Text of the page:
Kagan Backtracks On “Meaningful Discussion Of Legal Issues”
Elena Kagan's interest in vigorous and open confirmation hearings ended roughly the moment she was sworn in by the Senate Judiciary Committee.
From the beginning of today’s first round of questioning, it became clear that Elena Kagan was no longer quite so supportive of her 1995 call for more open Supreme Court confirmation hearings:
WASHINGTON — At the opening of questioning in her Supreme Court confirmation hearing on Tuesday, Solicitor General Elena Kagan quickly backpedaled from her past call for nominees to speak more openly about their constitutional views.
Under questioning by the chairman of the Senate Judiciary Committee, Senator Patrick Leahy, Democrat of Vermont, Ms. Kagan said she thought it would be inappropriate for her to talk about how she might rule on pending cases or cases “that might come before the court in the future” — or to answer questions that were “veiled” efforts to get at such issues of current or future controversy.
Moreover, she said, she also now believed that “it wouldn’t be appropriate for me to talk about past cases” by essentially grading Supreme Court precedents, because those issues, too, might someday come again before the court.
In a 1995 book review, Ms. Kagan wrote that recent Supreme Court confirmation hearings had taken on “an air of vacuity and farce” because nominees would not engage in a meaningful discussion of legal issues, declining to answer any question that might “have some bearing on a case that might some day come before the Court.” She called on senators and future nominees to engage in a much more open and detailed discussion of legal issues.
Ms. Kagan attributed the idea that her 1995 book review went too far to Senator Orrin Hatch, Republican of Utah, saying he had counseled her in a private meeting earlier in the confirmation process to be more cautious in her testimony. Senator Hatch was not in the hearing room on Tuesday when Ms. Kagan mentioned his advice.
“I basically said to Senator Hatch that he was right, that I thought that I did have the balance a little bit off and that I skewed it too much towards saying that answering is appropriate, even when it would, you know, provide some kind of hints,” she said. “And I think that that was wrong. I think that — in particular, that it wouldn’t be appropriate for me to talk about what I think about past cases — you know, to grade cases — because those cases themselves might again come before the court.”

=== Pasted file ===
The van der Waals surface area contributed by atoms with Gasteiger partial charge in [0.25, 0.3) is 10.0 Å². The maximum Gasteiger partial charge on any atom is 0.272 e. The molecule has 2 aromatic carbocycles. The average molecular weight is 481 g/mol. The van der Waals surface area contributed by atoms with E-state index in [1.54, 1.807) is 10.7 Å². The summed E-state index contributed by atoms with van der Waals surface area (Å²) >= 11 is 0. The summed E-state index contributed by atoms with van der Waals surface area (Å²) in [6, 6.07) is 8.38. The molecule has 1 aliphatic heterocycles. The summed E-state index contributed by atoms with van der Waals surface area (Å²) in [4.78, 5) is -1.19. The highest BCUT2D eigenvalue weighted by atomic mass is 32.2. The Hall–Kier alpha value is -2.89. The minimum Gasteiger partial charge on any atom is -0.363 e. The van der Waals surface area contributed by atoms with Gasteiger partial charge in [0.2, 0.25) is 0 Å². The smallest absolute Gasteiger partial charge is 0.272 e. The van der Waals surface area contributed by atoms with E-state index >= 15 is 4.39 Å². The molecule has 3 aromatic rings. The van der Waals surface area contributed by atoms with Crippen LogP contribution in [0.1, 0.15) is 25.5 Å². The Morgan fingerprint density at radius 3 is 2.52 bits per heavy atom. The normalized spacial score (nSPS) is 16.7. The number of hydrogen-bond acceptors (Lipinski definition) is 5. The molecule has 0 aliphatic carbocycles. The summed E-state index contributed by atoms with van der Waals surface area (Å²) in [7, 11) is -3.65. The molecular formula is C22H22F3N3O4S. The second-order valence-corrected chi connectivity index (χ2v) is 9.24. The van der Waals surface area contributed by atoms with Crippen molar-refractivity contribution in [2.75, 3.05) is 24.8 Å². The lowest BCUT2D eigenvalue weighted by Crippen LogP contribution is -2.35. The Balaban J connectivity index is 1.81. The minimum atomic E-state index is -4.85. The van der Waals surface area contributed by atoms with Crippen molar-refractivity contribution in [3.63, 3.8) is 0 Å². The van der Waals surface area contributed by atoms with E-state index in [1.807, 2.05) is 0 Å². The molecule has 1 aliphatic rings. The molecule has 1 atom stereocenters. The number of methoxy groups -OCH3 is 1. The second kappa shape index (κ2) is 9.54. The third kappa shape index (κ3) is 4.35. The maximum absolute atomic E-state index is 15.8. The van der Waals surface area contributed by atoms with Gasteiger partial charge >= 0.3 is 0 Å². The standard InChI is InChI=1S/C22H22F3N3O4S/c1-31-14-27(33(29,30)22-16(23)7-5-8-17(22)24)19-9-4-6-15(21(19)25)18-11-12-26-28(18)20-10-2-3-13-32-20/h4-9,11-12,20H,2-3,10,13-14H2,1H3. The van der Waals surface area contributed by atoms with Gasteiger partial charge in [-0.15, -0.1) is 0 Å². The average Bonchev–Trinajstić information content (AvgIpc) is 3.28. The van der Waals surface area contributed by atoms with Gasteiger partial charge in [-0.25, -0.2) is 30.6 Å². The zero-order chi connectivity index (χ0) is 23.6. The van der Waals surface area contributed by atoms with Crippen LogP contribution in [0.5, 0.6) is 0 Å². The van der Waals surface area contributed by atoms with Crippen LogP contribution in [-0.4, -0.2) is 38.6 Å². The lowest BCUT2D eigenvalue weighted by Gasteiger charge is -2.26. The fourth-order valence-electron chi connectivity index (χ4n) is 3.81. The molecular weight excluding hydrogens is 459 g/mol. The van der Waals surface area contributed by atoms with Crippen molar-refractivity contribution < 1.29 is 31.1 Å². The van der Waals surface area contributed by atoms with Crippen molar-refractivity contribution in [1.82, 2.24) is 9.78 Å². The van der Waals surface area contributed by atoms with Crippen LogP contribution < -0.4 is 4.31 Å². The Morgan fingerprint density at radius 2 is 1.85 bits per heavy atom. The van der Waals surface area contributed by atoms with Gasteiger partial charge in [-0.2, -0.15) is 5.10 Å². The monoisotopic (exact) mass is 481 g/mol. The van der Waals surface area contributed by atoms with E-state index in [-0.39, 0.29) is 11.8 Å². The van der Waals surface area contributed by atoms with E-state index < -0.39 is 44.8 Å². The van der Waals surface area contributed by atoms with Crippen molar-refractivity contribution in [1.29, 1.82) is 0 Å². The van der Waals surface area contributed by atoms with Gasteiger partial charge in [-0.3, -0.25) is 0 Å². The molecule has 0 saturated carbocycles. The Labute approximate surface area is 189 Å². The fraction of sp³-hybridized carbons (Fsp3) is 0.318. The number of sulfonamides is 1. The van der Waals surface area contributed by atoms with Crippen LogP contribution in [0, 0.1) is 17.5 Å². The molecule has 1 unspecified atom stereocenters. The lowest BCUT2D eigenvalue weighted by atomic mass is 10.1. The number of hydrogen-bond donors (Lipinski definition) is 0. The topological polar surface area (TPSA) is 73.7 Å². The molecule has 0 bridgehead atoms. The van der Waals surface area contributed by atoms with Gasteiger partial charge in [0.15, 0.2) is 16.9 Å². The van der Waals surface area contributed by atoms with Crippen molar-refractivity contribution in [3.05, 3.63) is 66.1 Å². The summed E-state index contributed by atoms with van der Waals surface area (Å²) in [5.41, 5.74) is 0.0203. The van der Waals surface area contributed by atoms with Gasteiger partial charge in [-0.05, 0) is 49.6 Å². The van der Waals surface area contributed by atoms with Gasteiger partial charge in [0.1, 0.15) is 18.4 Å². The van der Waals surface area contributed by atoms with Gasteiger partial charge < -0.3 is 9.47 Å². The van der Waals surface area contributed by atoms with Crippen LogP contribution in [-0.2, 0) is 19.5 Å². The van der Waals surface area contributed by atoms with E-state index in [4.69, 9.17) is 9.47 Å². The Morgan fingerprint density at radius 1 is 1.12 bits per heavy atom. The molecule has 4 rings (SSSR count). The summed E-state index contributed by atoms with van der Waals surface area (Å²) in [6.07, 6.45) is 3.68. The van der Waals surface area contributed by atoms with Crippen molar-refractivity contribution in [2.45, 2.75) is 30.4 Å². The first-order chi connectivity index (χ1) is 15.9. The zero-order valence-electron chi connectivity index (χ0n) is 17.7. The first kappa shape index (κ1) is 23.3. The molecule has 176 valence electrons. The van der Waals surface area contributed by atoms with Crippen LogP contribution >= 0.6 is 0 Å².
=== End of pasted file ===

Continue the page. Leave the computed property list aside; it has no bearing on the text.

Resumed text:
As the morning unfolded, Ms. Kagan repeatedly refused to offer an opinion about Supreme Court rulings — even the 2000 case of Bush v. Gore, which the Supreme Court itself said was limited to the facts of the disputed 2000 presidential election and had no precedential value. She said that it remained possible that the larger issue of whether or when the court should intervene in a disputed election could still come up.
This isn’t entirely surprising, of course.
For one thing, as James Joyner noted only a few days after Kagan’s nomination was announced, the White House was hinting that she no longer held the same views about the judicial nomination process that she did in 1995. The fact that this change of heart happened to coincide with her nomination to the Supreme Court was, presumably, just coincidental.
For another, it would be entirely inappropriate, and perhaps even a violation of the Code of Judicial Conduct, for Kagan to answer questions in a way that would constitute pre-judging either a case or an issue that would potentially appear before her once she is a member of the Supreme Court. Which is why, I think, that Kagan was entirely correct to refuse to answer questions about Bush v. Gore, although she did make an exception for one case in which she had something of a personal stake:
Ms. Kagan made an exception for this year’s ruling in the case of Citizens United, in which the conservative bloc on the court struck down legal limits on corporate spending to influence elections. Democrats on Monday repeatedly raised that case in their opening statements, portraying it as “conservative judicial activism,” and Ms. Kagan — who had argued the case in defense of the campaign finance rules — said she had convinced herself in preparing for those arguments that the position she had taken was correct.
This is understandable. As Solicitor General, it was Kagan’s job to defend McCain-Feingold before the Supreme Court and the Citizen’s United case was heavily litigated, and in fact argued and briefed twice, before the Court. It’s not surprising that Kagan would come to think that she was arguing the right side of a highly-charged case. Of course, Kagan went on to say that Citzens United was not settled law and entitled to be respected as precedent, so we’ve got absolutely no idea what she’ll really do once on the bench.
This isn’t entirely the fault of either nominees or the Senators questioning then, it’s a reflection of the fact that, starting roughly with the Court’s decision in Roe v. Wade, the Supreme Court has become a frequent political target for both the left and right. If this had not happened, it’s possible that Senators would be able to ask nominees questions about judicial philosophy without wandering off into politicial grandstanding by Senators and bobbing-and-weaving by nominees. Until then, this is what we’re stuck with.